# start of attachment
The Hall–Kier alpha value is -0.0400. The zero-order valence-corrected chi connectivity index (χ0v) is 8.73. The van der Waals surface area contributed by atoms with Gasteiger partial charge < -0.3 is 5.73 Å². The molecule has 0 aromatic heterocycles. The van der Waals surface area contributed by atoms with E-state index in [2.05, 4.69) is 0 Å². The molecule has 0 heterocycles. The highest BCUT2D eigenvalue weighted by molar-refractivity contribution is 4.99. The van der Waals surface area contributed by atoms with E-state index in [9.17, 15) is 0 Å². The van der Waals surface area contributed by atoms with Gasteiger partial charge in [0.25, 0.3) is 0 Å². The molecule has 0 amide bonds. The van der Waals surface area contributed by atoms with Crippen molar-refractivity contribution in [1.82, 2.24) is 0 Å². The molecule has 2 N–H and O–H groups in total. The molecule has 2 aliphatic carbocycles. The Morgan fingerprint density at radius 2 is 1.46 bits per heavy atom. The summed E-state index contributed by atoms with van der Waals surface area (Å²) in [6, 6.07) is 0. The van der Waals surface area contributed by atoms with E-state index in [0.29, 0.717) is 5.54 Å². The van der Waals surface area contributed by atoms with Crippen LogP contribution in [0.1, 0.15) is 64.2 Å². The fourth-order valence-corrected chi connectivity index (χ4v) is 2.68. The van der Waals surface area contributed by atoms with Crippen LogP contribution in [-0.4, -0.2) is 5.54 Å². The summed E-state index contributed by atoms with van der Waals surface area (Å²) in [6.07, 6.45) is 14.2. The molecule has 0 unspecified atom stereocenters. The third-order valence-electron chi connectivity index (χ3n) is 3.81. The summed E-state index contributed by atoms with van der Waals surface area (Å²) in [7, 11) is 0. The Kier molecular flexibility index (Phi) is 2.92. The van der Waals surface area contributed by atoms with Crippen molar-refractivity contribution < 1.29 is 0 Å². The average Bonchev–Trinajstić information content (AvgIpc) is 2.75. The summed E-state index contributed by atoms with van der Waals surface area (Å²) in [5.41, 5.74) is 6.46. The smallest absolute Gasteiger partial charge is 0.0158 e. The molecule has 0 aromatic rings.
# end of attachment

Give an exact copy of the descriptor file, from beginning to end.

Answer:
The Hall–Kier alpha value is -0.0400. The zero-order valence-corrected chi connectivity index (χ0v) is 8.73. The van der Waals surface area contributed by atoms with Gasteiger partial charge < -0.3 is 5.73 Å². The molecule has 0 aromatic heterocycles. The van der Waals surface area contributed by atoms with E-state index in [2.05, 4.69) is 0 Å². The molecule has 0 heterocycles. The highest BCUT2D eigenvalue weighted by molar-refractivity contribution is 4.99. The van der Waals surface area contributed by atoms with E-state index in [9.17, 15) is 0 Å². The van der Waals surface area contributed by atoms with Gasteiger partial charge in [0.25, 0.3) is 0 Å². The molecule has 0 amide bonds. The van der Waals surface area contributed by atoms with Crippen molar-refractivity contribution in [1.82, 2.24) is 0 Å². The molecule has 2 N–H and O–H groups in total. The molecule has 2 aliphatic carbocycles. The Morgan fingerprint density at radius 2 is 1.46 bits per heavy atom. The summed E-state index contributed by atoms with van der Waals surface area (Å²) in [6, 6.07) is 0. The van der Waals surface area contributed by atoms with E-state index in [0.29, 0.717) is 5.54 Å². The van der Waals surface area contributed by atoms with Crippen LogP contribution in [0.1, 0.15) is 64.2 Å². The fourth-order valence-corrected chi connectivity index (χ4v) is 2.68. The van der Waals surface area contributed by atoms with Crippen LogP contribution in [-0.4, -0.2) is 5.54 Å². The summed E-state index contributed by atoms with van der Waals surface area (Å²) in [6.07, 6.45) is 14.2. The molecule has 0 unspecified atom stereocenters. The third-order valence-electron chi connectivity index (χ3n) is 3.81. The summed E-state index contributed by atoms with van der Waals surface area (Å²) in [7, 11) is 0. The Kier molecular flexibility index (Phi) is 2.92. The van der Waals surface area contributed by atoms with Crippen molar-refractivity contribution < 1.29 is 0 Å². The average Bonchev–Trinajstić information content (AvgIpc) is 2.75. The summed E-state index contributed by atoms with van der Waals surface area (Å²) in [5.41, 5.74) is 6.46. The smallest absolute Gasteiger partial charge is 0.0158 e. The molecule has 0 aromatic rings.